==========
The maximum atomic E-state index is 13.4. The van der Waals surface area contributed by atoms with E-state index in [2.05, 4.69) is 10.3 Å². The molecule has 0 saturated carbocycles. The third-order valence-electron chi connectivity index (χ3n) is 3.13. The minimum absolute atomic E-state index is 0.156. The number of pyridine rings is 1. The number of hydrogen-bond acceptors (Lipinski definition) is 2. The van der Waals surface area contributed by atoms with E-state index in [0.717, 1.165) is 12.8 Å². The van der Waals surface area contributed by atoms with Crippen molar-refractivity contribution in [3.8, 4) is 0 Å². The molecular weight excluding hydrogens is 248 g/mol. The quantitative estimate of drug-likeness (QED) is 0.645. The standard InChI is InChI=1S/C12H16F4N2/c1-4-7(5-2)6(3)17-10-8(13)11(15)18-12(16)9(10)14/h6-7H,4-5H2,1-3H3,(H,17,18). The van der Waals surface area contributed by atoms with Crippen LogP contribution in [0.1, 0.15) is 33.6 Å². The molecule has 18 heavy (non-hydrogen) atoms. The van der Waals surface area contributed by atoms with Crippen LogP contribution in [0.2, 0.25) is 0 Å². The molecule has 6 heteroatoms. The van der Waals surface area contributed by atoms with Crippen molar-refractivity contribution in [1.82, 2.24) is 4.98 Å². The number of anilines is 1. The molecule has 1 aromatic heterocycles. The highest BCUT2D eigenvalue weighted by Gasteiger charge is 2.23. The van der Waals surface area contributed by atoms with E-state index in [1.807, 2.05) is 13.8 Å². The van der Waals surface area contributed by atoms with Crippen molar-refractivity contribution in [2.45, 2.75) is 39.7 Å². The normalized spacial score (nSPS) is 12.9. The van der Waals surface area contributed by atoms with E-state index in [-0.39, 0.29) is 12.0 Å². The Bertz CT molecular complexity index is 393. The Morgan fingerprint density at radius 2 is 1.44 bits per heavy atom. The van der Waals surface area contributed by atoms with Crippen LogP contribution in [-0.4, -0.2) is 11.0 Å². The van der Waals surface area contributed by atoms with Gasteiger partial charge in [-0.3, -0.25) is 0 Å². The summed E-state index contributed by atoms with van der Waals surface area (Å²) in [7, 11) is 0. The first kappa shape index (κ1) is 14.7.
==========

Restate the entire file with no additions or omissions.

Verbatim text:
The maximum atomic E-state index is 13.4. The van der Waals surface area contributed by atoms with E-state index in [2.05, 4.69) is 10.3 Å². The molecule has 0 saturated carbocycles. The third-order valence-electron chi connectivity index (χ3n) is 3.13. The minimum absolute atomic E-state index is 0.156. The number of pyridine rings is 1. The number of hydrogen-bond acceptors (Lipinski definition) is 2. The van der Waals surface area contributed by atoms with E-state index in [0.717, 1.165) is 12.8 Å². The van der Waals surface area contributed by atoms with Crippen molar-refractivity contribution in [3.8, 4) is 0 Å². The molecular weight excluding hydrogens is 248 g/mol. The quantitative estimate of drug-likeness (QED) is 0.645. The standard InChI is InChI=1S/C12H16F4N2/c1-4-7(5-2)6(3)17-10-8(13)11(15)18-12(16)9(10)14/h6-7H,4-5H2,1-3H3,(H,17,18). The van der Waals surface area contributed by atoms with Crippen LogP contribution in [0.1, 0.15) is 33.6 Å². The molecule has 18 heavy (non-hydrogen) atoms. The van der Waals surface area contributed by atoms with Crippen LogP contribution in [0.2, 0.25) is 0 Å². The molecule has 6 heteroatoms. The van der Waals surface area contributed by atoms with Crippen molar-refractivity contribution in [1.82, 2.24) is 4.98 Å². The number of anilines is 1. The molecule has 1 aromatic heterocycles. The highest BCUT2D eigenvalue weighted by Gasteiger charge is 2.23. The van der Waals surface area contributed by atoms with E-state index in [1.807, 2.05) is 13.8 Å². The van der Waals surface area contributed by atoms with Crippen molar-refractivity contribution in [2.45, 2.75) is 39.7 Å². The normalized spacial score (nSPS) is 12.9. The van der Waals surface area contributed by atoms with E-state index in [-0.39, 0.29) is 12.0 Å². The Bertz CT molecular complexity index is 393. The Morgan fingerprint density at radius 2 is 1.44 bits per heavy atom. The van der Waals surface area contributed by atoms with Crippen LogP contribution in [-0.4, -0.2) is 11.0 Å². The van der Waals surface area contributed by atoms with Gasteiger partial charge in [-0.3, -0.25) is 0 Å². The summed E-state index contributed by atoms with van der Waals surface area (Å²) in [7, 11) is 0. The first kappa shape index (κ1) is 14.7.